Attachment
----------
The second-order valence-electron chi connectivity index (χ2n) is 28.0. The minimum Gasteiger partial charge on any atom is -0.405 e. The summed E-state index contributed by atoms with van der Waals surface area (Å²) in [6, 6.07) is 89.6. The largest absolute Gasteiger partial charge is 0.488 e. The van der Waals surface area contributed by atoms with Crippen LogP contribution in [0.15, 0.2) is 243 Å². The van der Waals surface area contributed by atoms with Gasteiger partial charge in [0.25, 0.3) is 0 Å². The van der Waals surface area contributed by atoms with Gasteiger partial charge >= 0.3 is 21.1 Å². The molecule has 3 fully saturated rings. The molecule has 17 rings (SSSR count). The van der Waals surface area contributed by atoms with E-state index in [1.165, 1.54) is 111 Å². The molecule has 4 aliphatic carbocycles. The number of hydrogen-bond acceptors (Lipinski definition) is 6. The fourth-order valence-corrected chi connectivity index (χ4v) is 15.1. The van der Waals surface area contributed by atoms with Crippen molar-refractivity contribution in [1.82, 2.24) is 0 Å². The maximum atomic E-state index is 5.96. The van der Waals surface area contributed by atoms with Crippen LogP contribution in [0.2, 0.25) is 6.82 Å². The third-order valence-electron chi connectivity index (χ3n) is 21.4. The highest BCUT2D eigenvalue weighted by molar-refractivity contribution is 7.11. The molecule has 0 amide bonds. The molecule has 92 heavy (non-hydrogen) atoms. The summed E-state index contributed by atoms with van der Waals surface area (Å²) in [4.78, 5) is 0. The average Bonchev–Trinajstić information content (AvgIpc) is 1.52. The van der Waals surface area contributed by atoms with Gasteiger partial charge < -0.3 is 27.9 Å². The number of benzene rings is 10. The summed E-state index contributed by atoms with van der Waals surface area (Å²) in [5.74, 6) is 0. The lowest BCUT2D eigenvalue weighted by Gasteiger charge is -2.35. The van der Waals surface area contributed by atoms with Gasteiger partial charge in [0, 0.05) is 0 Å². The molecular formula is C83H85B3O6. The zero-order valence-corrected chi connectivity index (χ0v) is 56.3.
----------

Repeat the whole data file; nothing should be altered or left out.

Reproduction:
The second-order valence-electron chi connectivity index (χ2n) is 28.0. The minimum Gasteiger partial charge on any atom is -0.405 e. The summed E-state index contributed by atoms with van der Waals surface area (Å²) in [6, 6.07) is 89.6. The largest absolute Gasteiger partial charge is 0.488 e. The van der Waals surface area contributed by atoms with Crippen LogP contribution in [0.15, 0.2) is 243 Å². The van der Waals surface area contributed by atoms with Gasteiger partial charge in [0.25, 0.3) is 0 Å². The van der Waals surface area contributed by atoms with Gasteiger partial charge >= 0.3 is 21.1 Å². The molecule has 3 fully saturated rings. The molecule has 17 rings (SSSR count). The van der Waals surface area contributed by atoms with E-state index in [1.165, 1.54) is 111 Å². The molecule has 4 aliphatic carbocycles. The number of hydrogen-bond acceptors (Lipinski definition) is 6. The fourth-order valence-corrected chi connectivity index (χ4v) is 15.1. The van der Waals surface area contributed by atoms with Crippen molar-refractivity contribution in [1.82, 2.24) is 0 Å². The maximum atomic E-state index is 5.96. The van der Waals surface area contributed by atoms with Crippen LogP contribution in [0.2, 0.25) is 6.82 Å². The third-order valence-electron chi connectivity index (χ3n) is 21.4. The highest BCUT2D eigenvalue weighted by molar-refractivity contribution is 7.11. The molecule has 0 amide bonds. The molecule has 92 heavy (non-hydrogen) atoms. The summed E-state index contributed by atoms with van der Waals surface area (Å²) in [4.78, 5) is 0. The average Bonchev–Trinajstić information content (AvgIpc) is 1.52. The van der Waals surface area contributed by atoms with Gasteiger partial charge < -0.3 is 27.9 Å². The number of benzene rings is 10. The summed E-state index contributed by atoms with van der Waals surface area (Å²) in [5.74, 6) is 0. The lowest BCUT2D eigenvalue weighted by Gasteiger charge is -2.35. The van der Waals surface area contributed by atoms with Gasteiger partial charge in [0, 0.05) is 0 Å². The molecular formula is C83H85B3O6. The zero-order valence-corrected chi connectivity index (χ0v) is 56.3.